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Women Health. 1996;24(3):19-35.

Psychosocial correlates of chest pain among African-American women.

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Department of Preventive Medicine and Epidemiology, Loyola University-Chicago, Maywood, IL, USA.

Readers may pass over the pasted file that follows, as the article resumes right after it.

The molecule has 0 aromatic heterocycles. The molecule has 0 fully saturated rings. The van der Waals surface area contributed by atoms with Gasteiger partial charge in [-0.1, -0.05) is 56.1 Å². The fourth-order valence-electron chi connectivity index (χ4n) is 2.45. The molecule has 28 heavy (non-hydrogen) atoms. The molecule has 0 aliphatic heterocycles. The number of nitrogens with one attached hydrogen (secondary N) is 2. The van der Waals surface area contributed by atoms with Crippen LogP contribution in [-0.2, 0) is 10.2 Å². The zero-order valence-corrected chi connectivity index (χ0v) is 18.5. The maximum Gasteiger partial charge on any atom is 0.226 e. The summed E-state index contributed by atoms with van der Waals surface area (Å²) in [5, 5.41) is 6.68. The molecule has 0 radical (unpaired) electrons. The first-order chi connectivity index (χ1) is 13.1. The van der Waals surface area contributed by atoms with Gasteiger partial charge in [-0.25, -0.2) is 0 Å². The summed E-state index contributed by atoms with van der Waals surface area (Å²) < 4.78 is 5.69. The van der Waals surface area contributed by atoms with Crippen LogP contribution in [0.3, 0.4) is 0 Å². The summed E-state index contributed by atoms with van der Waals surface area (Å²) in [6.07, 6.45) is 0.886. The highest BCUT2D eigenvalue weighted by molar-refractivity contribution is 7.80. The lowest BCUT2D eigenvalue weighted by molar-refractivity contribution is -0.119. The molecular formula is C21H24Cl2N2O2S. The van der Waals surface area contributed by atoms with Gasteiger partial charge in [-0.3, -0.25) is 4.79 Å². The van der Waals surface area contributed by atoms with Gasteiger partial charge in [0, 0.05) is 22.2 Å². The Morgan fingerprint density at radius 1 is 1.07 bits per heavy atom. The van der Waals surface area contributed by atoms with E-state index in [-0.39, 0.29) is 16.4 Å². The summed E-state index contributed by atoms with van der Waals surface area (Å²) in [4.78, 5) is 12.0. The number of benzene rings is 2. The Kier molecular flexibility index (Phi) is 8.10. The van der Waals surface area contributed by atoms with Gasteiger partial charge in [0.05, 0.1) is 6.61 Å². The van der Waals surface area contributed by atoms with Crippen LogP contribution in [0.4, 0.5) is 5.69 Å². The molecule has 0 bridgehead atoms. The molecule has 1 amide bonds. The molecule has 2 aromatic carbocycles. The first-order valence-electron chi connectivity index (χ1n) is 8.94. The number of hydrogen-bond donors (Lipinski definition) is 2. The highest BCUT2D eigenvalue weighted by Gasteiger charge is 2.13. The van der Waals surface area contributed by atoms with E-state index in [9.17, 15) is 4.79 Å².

While 10-30% of individuals with chest pain who undergo cardiac arteriography are found to have no demonstrable pathology, women are far more likely than men to have normal coronary arteries in the presence of angina. Black women, in particular, frequently seek medical attention for persistent episodes of chest pain. This cross-sectional study was designed to examine the potential role of psychological and social factors in relation to chest pain among black women. Among our population-based sample of 188 women, 48% reported experiencing chest pain. Seventeen of these cases met the Rose criteria for classification as cardiac pain while 74 of them reported pain not consistent with cardiac origin. A statistically significant difference was observed in the stress scores among the women; the highest stress scores occurred among those with Rose angina and the lowest scores were obtained from those women reporting no chest pain experiences (p < 0.001). There was no association detected between the presence and type of chest pain and psychosocial measures of depression and coping abilities. These results confirm the high rates of chest pain experienced among black women, and provide insight into the role of psychological factors that should be considered in the identification of treatment options.

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